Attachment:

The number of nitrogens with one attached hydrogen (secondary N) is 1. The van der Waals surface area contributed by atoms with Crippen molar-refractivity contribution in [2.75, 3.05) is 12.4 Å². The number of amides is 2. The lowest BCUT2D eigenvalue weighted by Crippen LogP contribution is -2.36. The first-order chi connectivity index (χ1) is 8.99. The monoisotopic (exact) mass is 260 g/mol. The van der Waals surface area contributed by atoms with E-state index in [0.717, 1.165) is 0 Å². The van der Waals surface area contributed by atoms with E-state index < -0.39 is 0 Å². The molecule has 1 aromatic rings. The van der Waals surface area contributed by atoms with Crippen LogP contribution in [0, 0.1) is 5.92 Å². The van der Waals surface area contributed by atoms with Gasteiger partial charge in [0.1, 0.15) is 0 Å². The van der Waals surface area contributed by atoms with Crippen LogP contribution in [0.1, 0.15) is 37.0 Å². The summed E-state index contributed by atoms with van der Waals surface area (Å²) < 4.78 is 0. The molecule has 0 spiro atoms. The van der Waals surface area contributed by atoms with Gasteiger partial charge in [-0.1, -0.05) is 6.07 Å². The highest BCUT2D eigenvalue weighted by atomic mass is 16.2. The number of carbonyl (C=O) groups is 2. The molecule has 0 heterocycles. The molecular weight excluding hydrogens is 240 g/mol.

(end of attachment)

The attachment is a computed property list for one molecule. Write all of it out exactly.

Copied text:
The number of nitrogens with one attached hydrogen (secondary N) is 1. The van der Waals surface area contributed by atoms with Crippen molar-refractivity contribution in [2.75, 3.05) is 12.4 Å². The number of amides is 2. The lowest BCUT2D eigenvalue weighted by Crippen LogP contribution is -2.36. The first-order chi connectivity index (χ1) is 8.99. The monoisotopic (exact) mass is 260 g/mol. The van der Waals surface area contributed by atoms with E-state index in [0.717, 1.165) is 0 Å². The van der Waals surface area contributed by atoms with E-state index < -0.39 is 0 Å². The molecule has 1 aromatic rings. The van der Waals surface area contributed by atoms with Crippen LogP contribution in [0, 0.1) is 5.92 Å². The van der Waals surface area contributed by atoms with Gasteiger partial charge in [0.1, 0.15) is 0 Å². The van der Waals surface area contributed by atoms with Crippen LogP contribution in [0.1, 0.15) is 37.0 Å². The summed E-state index contributed by atoms with van der Waals surface area (Å²) < 4.78 is 0. The molecule has 0 spiro atoms. The van der Waals surface area contributed by atoms with Gasteiger partial charge in [-0.1, -0.05) is 6.07 Å². The highest BCUT2D eigenvalue weighted by atomic mass is 16.2. The number of carbonyl (C=O) groups is 2. The molecule has 0 heterocycles. The molecular weight excluding hydrogens is 240 g/mol.